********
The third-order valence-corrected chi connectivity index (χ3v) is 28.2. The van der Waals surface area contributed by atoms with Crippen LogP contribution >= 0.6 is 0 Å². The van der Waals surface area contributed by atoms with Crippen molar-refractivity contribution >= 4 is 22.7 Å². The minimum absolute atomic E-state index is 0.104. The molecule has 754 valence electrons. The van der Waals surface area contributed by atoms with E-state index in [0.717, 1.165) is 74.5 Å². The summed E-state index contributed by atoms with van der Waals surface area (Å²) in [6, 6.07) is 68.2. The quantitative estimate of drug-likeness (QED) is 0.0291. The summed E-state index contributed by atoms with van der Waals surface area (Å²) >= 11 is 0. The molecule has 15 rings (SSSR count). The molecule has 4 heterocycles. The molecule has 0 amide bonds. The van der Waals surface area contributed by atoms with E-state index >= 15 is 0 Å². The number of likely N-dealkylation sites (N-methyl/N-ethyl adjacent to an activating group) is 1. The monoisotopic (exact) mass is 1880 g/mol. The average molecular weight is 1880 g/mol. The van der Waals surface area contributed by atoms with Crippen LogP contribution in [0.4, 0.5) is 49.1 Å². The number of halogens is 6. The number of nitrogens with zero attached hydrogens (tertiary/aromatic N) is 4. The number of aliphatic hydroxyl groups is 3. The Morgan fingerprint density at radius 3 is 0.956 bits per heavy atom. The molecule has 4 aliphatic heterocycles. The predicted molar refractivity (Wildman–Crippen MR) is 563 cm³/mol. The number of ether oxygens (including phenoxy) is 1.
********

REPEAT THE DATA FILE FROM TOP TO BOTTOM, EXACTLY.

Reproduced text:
The third-order valence-corrected chi connectivity index (χ3v) is 28.2. The van der Waals surface area contributed by atoms with Crippen LogP contribution >= 0.6 is 0 Å². The van der Waals surface area contributed by atoms with Crippen molar-refractivity contribution >= 4 is 22.7 Å². The minimum absolute atomic E-state index is 0.104. The molecule has 754 valence electrons. The van der Waals surface area contributed by atoms with E-state index in [0.717, 1.165) is 74.5 Å². The summed E-state index contributed by atoms with van der Waals surface area (Å²) in [6, 6.07) is 68.2. The quantitative estimate of drug-likeness (QED) is 0.0291. The summed E-state index contributed by atoms with van der Waals surface area (Å²) >= 11 is 0. The molecule has 15 rings (SSSR count). The molecule has 4 heterocycles. The molecule has 0 amide bonds. The van der Waals surface area contributed by atoms with E-state index >= 15 is 0 Å². The number of likely N-dealkylation sites (N-methyl/N-ethyl adjacent to an activating group) is 1. The monoisotopic (exact) mass is 1880 g/mol. The average molecular weight is 1880 g/mol. The van der Waals surface area contributed by atoms with Crippen LogP contribution in [0.4, 0.5) is 49.1 Å². The number of halogens is 6. The number of nitrogens with zero attached hydrogens (tertiary/aromatic N) is 4. The number of aliphatic hydroxyl groups is 3. The Morgan fingerprint density at radius 3 is 0.956 bits per heavy atom. The molecule has 4 aliphatic heterocycles. The predicted molar refractivity (Wildman–Crippen MR) is 563 cm³/mol. The number of ether oxygens (including phenoxy) is 1.